James Hutton (1726-1797)

James Hutton

James Hutton

During James Hutton’s lifetime, the majority of the scientific community believed that the earth was only a few thousand years old. Hutton would eventually challenge these views with a theory called plutonism. Furthermore, Hutton’s ideas would eventually form the foundation of modern geology. However, Hutton didn’t take a clear-cut path to becoming a brilliant geologist.

Born in Edinburgh, Hutton began studying at the local university as a teenager. While attending the University of Edinburgh, Colin Maclaurin mentored young Hutton. Maclaurin imparted to Hutton the Newtonian laws of physics and the concept of deism. Deism is the idea that god created and no longer intervenes with the perfect, self-sustaining universe we live in. These ideas become crucial in Hutton’s later work as a geologist because it allowed Hutton to imagine a world driven purely by natural laws. Deism also allowed Hutton to hold true to his faith in god while making scientific observations of the earth system.

However Hutton left the University of Edinburgh to pursue medical school in Paris and Holland for five years. After medical school, Hutton moved back to Edinburgh in 1750. At this time, Hutton worked with James Davie in manufacturing a rare and profitable mineral called sal ammoniac. Eventually Hutton abandoned his business endeavors to work on a family farm called Slighhouses about 40 kilometers southeast of Edinburgh, Scotland.

Hutton’s life as a farmer was the turning point from his life as a well-rounded scientist to a genius geologist. Hutton experimented with various farming techniques and turned his family farm into the most successful farm in Scotland. While working on this farm, Hutton became obsessed with how wind, rain and gravity shaped the land on which he worked.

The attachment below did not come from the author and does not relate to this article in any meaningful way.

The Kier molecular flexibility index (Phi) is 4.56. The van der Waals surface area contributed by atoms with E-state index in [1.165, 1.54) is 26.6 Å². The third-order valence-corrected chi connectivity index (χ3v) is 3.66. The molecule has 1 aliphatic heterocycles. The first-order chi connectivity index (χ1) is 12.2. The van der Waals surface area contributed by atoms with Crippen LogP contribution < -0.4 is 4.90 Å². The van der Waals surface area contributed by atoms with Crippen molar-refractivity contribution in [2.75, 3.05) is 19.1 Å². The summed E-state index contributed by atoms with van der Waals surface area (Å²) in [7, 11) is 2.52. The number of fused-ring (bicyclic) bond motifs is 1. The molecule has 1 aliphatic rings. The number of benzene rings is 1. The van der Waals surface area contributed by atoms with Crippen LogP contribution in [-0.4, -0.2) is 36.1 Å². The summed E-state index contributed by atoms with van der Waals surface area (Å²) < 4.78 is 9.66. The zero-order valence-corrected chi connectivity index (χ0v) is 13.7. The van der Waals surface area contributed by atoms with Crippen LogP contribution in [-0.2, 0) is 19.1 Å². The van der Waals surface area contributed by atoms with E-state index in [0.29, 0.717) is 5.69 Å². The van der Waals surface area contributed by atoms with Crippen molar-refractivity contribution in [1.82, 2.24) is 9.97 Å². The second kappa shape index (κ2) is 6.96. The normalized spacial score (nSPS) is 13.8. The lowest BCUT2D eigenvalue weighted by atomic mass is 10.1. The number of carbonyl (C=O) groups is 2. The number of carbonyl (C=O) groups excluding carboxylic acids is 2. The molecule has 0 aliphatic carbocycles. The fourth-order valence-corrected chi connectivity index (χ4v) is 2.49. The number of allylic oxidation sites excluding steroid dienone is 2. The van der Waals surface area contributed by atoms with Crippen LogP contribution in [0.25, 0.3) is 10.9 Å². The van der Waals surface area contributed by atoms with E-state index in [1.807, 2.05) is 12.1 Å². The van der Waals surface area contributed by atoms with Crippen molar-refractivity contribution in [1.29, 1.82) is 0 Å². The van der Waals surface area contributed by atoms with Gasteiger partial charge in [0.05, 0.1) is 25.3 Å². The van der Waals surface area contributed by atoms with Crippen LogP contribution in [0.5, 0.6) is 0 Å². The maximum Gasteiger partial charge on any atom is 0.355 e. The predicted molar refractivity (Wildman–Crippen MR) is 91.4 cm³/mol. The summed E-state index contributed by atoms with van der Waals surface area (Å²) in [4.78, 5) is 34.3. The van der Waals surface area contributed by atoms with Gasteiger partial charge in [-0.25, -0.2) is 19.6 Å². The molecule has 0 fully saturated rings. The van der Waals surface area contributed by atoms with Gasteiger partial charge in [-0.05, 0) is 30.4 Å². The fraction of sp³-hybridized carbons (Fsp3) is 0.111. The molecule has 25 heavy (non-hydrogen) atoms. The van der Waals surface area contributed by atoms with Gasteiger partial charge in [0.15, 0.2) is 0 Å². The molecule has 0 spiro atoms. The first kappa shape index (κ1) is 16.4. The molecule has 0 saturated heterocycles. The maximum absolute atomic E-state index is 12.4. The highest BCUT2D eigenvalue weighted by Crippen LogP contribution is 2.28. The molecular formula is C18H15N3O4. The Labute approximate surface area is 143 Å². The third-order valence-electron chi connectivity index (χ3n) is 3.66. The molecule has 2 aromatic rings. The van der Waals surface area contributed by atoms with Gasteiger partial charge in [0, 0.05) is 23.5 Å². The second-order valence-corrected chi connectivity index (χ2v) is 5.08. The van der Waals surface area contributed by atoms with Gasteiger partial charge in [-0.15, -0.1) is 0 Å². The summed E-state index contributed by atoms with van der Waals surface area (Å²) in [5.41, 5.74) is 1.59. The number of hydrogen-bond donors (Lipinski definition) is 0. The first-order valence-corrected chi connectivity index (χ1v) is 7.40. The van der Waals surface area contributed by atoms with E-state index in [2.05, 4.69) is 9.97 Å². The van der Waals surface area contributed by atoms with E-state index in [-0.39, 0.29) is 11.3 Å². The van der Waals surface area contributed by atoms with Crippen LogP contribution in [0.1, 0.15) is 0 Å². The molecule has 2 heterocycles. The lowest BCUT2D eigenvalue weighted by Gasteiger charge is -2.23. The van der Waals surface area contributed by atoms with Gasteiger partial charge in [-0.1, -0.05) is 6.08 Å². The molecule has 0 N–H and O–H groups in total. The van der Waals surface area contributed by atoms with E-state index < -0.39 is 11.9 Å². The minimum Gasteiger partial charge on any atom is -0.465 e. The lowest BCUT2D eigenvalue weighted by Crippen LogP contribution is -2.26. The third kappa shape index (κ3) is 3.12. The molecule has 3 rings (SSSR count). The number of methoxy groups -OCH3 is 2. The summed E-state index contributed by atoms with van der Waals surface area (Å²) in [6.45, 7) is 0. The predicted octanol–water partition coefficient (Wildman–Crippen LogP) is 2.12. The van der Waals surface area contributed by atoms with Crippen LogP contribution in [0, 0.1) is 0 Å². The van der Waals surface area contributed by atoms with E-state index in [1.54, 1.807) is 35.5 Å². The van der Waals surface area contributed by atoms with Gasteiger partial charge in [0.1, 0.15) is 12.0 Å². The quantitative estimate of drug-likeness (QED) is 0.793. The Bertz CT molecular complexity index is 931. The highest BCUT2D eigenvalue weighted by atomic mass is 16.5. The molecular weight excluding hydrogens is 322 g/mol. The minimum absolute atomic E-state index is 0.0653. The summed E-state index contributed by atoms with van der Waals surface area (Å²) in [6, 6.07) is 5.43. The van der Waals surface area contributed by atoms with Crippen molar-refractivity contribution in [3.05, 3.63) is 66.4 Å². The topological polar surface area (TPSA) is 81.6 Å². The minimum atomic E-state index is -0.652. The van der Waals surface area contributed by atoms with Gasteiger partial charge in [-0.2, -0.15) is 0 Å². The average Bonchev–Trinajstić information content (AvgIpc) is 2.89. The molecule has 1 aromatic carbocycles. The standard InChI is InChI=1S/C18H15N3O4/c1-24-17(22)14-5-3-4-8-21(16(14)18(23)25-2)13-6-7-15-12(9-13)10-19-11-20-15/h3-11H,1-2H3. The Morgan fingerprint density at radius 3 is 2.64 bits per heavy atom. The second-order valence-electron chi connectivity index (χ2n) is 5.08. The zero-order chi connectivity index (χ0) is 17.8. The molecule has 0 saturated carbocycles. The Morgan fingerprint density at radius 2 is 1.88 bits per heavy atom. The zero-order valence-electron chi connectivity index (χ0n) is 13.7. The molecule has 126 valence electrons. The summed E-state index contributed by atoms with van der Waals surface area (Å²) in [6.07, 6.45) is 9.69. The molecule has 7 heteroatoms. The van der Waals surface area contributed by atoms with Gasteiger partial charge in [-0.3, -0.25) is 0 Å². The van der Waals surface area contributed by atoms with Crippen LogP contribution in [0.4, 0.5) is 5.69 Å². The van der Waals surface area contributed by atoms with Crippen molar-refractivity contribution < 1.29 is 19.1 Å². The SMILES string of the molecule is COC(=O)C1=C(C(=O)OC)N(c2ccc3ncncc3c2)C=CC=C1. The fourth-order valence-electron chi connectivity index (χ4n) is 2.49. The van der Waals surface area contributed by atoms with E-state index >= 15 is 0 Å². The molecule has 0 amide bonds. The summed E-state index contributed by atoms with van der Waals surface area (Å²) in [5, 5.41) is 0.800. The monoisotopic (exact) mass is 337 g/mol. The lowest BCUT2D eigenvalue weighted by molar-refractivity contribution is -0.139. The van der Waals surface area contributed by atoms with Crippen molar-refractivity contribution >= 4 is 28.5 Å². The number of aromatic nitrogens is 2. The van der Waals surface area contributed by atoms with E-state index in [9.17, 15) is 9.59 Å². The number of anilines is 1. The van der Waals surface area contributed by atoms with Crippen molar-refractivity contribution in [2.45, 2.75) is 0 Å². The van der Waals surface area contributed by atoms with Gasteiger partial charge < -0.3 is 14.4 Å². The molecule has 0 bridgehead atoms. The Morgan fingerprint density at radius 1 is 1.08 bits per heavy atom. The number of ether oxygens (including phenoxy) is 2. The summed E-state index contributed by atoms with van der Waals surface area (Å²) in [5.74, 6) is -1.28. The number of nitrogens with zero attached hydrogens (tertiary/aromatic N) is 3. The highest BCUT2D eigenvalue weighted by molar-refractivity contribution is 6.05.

After leaving his life as a farmer, Hutton went back to Edinburgh in 1770. On returning Hutton was swept off his feet by the Scottish Enlightenment. The Scottish Enlightenment was a time marked by several scientific advancements facilitated by Scotland’s leading scientists. Specifically, James Hutton began working with Joseph Black, who discovered carbon dioxide, to identify how the different rock types observable at earth’s surface were formed. It was during this time that Hutton realized that heat and pressure are necessary in order to mineralize rocks. He further identified that the extreme heat and pressure necessary for forming rocks could only come from the interior of the Earth. This is the basis for James Hutton’s theory of plutonism which states that rock forming processes are driven by heat contained within the interior of the Earth.

Hutton later presented his findings to the Royal Society of Edinburgh. His theory of plutonism was in direct opposition with the more favored theory of neptunism at the time. However, during the 19th century, James Hutton’s theory of plutonism would gain favor and lead to the formation of a new scientific discipline, that of geology.

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